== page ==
I have built, at this point in life, hundreds of these shelters, both impromptu and historical restoration replica. I specialize in indigenous folk architecture of the Americas, Eastern Europe, the Middle East and Asia. I make my living as a timber wright and wilderness education specialist, (i.e. adventure sport-indigenous life skills.) The structures you are asking about come in many different permutations, and can have a life span of centuries, depending on the design. More often than not, I here folks comment on how "timber framing was brought here to the wilderness of North America by European settlers." One it was not a wilderness, it was our home and two, we had been building timber frames (more in the Asian style than European,) of differing forms for thousands of years. What do you want to build? What will be it's purpose?
I would like to build an Algonquin style wigwam, using local materials. I live in Canada and I would like to experience building a structure that is native to my area. It would be along term structure possibly on a piece of wilderness property.
Is there a good resource on these kind of structures? I have heard about wigwams that have an insulation layer and others that are purely bark.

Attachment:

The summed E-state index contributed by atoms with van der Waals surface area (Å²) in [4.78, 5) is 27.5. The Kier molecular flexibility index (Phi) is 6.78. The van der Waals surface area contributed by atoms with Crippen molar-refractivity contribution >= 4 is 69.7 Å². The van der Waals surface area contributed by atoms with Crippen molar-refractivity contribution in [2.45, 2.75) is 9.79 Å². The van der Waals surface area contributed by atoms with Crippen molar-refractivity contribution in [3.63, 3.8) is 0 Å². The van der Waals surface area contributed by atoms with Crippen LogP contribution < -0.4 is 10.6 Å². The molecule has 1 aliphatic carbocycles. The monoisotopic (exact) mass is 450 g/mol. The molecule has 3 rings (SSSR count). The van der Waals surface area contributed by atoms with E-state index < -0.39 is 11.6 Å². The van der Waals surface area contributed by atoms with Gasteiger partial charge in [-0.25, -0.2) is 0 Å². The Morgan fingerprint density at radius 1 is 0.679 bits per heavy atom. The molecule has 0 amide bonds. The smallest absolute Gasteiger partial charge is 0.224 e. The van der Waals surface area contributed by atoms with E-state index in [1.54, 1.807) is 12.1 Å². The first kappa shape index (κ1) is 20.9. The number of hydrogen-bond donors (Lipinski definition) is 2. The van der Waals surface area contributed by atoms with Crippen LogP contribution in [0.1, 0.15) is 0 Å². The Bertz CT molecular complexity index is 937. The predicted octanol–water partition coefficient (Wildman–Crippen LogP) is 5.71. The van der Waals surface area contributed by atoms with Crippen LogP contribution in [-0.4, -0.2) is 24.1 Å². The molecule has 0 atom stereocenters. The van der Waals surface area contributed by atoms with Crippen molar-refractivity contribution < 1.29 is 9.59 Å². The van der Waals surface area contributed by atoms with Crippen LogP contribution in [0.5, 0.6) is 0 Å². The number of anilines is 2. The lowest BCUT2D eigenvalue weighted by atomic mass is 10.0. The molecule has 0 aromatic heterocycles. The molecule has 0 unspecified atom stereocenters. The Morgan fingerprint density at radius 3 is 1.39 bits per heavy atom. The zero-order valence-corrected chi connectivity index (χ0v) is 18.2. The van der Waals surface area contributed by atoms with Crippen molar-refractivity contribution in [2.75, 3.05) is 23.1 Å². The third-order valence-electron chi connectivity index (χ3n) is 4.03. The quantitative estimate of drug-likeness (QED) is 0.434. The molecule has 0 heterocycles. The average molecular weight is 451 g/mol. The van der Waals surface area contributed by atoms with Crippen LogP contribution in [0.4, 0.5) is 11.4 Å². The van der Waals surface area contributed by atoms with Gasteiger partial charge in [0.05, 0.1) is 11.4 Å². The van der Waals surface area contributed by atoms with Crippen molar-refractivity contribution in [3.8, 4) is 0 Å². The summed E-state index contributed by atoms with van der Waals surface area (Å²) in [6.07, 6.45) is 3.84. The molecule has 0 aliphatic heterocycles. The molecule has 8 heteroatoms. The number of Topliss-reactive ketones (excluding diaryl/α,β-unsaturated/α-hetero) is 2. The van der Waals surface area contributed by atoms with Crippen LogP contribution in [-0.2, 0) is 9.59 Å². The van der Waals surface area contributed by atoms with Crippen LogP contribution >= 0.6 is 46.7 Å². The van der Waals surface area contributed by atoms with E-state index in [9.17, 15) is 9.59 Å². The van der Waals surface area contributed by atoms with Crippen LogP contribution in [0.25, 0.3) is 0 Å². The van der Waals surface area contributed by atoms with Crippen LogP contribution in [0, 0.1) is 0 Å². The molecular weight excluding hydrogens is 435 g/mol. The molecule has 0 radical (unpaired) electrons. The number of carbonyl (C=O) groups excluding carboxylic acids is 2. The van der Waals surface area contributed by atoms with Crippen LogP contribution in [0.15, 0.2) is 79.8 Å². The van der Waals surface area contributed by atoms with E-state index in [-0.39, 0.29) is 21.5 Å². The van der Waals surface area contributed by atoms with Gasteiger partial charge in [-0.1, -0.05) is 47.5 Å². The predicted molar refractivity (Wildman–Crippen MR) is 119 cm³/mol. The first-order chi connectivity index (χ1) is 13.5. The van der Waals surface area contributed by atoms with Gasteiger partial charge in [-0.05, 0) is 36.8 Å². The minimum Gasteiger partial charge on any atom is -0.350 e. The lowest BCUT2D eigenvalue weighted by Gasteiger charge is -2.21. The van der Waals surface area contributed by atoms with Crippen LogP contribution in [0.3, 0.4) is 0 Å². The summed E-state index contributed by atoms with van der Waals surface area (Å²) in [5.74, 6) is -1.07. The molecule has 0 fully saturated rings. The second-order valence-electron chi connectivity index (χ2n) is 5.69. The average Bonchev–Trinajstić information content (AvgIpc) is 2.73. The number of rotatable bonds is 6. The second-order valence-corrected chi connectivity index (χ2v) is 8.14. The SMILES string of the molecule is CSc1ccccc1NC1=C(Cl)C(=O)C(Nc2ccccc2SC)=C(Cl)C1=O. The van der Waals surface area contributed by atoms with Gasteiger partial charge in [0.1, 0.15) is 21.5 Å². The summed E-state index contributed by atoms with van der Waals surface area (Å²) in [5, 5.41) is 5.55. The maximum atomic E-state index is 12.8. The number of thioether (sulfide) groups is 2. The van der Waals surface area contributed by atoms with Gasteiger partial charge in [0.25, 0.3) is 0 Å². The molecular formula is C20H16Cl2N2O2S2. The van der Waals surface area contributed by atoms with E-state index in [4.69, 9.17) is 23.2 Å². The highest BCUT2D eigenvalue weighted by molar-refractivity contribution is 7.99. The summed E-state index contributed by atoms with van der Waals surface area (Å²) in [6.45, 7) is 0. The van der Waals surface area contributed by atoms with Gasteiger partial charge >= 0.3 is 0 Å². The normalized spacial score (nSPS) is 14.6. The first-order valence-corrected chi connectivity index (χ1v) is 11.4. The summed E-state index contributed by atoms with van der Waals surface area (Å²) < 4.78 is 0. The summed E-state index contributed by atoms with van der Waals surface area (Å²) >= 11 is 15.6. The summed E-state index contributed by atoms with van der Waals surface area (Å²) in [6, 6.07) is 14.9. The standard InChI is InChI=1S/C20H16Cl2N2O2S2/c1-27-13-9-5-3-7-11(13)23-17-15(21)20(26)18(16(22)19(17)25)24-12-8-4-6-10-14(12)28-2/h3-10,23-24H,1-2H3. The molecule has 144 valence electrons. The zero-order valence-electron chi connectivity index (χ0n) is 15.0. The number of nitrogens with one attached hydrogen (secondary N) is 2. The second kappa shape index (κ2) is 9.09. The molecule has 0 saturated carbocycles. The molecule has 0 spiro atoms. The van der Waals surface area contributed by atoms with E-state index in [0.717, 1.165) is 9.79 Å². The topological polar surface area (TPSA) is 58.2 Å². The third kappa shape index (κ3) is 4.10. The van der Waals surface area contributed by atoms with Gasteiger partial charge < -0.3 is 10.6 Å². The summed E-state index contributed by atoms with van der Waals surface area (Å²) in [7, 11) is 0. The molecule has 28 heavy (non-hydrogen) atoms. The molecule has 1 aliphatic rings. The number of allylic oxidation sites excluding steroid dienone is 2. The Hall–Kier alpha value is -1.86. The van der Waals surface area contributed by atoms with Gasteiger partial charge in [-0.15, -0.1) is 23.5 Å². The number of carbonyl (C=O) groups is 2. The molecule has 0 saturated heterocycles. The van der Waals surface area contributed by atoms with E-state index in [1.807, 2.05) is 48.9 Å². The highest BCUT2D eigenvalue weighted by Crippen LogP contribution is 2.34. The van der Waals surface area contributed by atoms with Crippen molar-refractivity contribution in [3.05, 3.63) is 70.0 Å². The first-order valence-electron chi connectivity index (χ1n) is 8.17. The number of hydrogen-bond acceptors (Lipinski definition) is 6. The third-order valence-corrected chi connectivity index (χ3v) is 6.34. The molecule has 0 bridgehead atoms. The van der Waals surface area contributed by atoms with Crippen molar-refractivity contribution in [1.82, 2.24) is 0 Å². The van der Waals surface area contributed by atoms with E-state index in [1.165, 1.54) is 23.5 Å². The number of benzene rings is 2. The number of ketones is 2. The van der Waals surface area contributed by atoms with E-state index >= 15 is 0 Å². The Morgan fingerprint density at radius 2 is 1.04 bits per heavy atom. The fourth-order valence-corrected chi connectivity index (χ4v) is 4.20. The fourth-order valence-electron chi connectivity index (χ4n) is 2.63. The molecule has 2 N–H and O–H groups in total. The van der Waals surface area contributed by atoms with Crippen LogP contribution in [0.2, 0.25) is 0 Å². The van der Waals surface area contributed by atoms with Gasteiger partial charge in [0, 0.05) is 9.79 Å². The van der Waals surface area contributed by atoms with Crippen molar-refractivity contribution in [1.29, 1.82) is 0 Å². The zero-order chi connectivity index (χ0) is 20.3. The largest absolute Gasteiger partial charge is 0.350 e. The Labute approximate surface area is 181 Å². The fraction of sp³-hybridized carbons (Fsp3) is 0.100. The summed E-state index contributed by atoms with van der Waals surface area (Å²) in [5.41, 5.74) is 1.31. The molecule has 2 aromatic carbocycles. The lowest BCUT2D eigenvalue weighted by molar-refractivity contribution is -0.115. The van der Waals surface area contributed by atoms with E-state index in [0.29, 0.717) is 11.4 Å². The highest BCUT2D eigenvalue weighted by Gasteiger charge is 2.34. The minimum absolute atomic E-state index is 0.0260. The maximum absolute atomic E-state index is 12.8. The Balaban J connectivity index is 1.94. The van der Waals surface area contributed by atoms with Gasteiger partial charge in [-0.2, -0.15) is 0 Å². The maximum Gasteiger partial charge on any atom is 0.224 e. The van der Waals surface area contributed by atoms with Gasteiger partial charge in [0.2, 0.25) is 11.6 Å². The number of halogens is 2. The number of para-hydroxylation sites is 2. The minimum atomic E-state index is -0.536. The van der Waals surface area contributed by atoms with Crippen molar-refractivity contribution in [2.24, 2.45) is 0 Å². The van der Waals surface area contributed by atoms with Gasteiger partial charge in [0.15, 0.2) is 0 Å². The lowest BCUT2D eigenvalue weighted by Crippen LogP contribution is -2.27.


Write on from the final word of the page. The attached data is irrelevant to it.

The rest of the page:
Have you heard about the style of structure that has a continuous spiraling horizontal frame pattern? (I have seen this design at the Tracker School)
I am also interested in other native dwellings that use materials in my area (Easter Woodlands up to the Eastern Canadian Shield)
There are several academic books on indigenous architecture but the web is your best bet for DYI project and of course finding a Elder that will show you how. As for the "Tracker School," and what it teaches, I cannot endorse there school or practices. Native cultural life skills are different than what is being taught there in many ways, and there blatant commercialization of Native teachings is a bastardization of the oral traditions of our culture, which should only be given freely. If Tom Brown was actually taught by an elder, he would never dream of charging money for that knowledge. I sometimes make a living teaching wilderness adventure activities or primitive life skills, but never in the context of traditional teachings.
You can build a double wall structure and capture incredible thermal qualities, yes that is true. First you must share with me how big a structure you would like to build and what types of trees do you have available to you? Will you be making your own lashing or using a store bought natural rope? (either is fine.)
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